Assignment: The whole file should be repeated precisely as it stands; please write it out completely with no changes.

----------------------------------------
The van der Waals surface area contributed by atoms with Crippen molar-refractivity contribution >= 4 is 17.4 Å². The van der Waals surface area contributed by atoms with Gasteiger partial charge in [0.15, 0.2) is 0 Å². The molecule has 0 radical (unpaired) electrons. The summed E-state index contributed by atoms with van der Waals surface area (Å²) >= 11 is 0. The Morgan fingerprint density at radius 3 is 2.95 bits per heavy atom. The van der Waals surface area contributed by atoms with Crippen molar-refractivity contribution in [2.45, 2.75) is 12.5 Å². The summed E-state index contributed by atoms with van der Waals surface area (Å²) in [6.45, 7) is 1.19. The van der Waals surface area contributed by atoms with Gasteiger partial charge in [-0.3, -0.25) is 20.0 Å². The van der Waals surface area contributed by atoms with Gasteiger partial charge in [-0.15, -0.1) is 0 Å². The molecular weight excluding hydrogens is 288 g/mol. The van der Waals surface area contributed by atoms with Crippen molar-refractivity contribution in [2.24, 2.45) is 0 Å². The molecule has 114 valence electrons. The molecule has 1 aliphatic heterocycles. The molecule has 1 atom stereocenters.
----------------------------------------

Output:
The van der Waals surface area contributed by atoms with Crippen molar-refractivity contribution >= 4 is 17.4 Å². The van der Waals surface area contributed by atoms with Gasteiger partial charge in [0.15, 0.2) is 0 Å². The molecule has 0 radical (unpaired) electrons. The summed E-state index contributed by atoms with van der Waals surface area (Å²) >= 11 is 0. The Morgan fingerprint density at radius 3 is 2.95 bits per heavy atom. The van der Waals surface area contributed by atoms with Crippen molar-refractivity contribution in [2.45, 2.75) is 12.5 Å². The summed E-state index contributed by atoms with van der Waals surface area (Å²) in [6.45, 7) is 1.19. The van der Waals surface area contributed by atoms with Gasteiger partial charge in [-0.3, -0.25) is 20.0 Å². The van der Waals surface area contributed by atoms with Gasteiger partial charge in [-0.15, -0.1) is 0 Å². The molecular weight excluding hydrogens is 288 g/mol. The van der Waals surface area contributed by atoms with Crippen molar-refractivity contribution in [2.24, 2.45) is 0 Å². The molecule has 114 valence electrons. The molecule has 1 aliphatic heterocycles. The molecule has 1 atom stereocenters.